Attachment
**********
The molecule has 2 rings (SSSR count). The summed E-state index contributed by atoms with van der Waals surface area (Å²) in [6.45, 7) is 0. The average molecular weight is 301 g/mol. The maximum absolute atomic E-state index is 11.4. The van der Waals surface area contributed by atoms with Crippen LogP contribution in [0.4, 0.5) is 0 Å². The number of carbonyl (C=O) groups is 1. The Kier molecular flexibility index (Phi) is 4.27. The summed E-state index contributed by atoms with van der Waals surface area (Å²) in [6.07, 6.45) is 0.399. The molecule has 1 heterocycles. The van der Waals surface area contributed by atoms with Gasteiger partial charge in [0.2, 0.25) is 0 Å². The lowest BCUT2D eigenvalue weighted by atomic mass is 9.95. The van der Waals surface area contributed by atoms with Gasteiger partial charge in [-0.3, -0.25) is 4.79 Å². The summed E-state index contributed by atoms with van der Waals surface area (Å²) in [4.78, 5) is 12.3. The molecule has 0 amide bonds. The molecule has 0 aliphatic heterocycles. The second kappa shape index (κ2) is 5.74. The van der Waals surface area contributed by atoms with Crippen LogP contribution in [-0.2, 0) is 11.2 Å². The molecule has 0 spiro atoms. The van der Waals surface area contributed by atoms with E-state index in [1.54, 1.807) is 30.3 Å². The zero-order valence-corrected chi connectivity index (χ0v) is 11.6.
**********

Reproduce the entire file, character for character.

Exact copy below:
The molecule has 2 rings (SSSR count). The summed E-state index contributed by atoms with van der Waals surface area (Å²) in [6.45, 7) is 0. The average molecular weight is 301 g/mol. The maximum absolute atomic E-state index is 11.4. The van der Waals surface area contributed by atoms with Crippen LogP contribution in [0.4, 0.5) is 0 Å². The number of carbonyl (C=O) groups is 1. The Kier molecular flexibility index (Phi) is 4.27. The summed E-state index contributed by atoms with van der Waals surface area (Å²) in [6.07, 6.45) is 0.399. The molecule has 1 heterocycles. The van der Waals surface area contributed by atoms with Gasteiger partial charge in [0.2, 0.25) is 0 Å². The lowest BCUT2D eigenvalue weighted by atomic mass is 9.95. The van der Waals surface area contributed by atoms with Gasteiger partial charge in [-0.3, -0.25) is 4.79 Å². The summed E-state index contributed by atoms with van der Waals surface area (Å²) in [4.78, 5) is 12.3. The molecule has 0 amide bonds. The molecule has 0 aliphatic heterocycles. The second kappa shape index (κ2) is 5.74. The van der Waals surface area contributed by atoms with Crippen LogP contribution in [-0.2, 0) is 11.2 Å². The molecule has 0 spiro atoms. The van der Waals surface area contributed by atoms with E-state index in [1.54, 1.807) is 30.3 Å². The zero-order valence-corrected chi connectivity index (χ0v) is 11.6.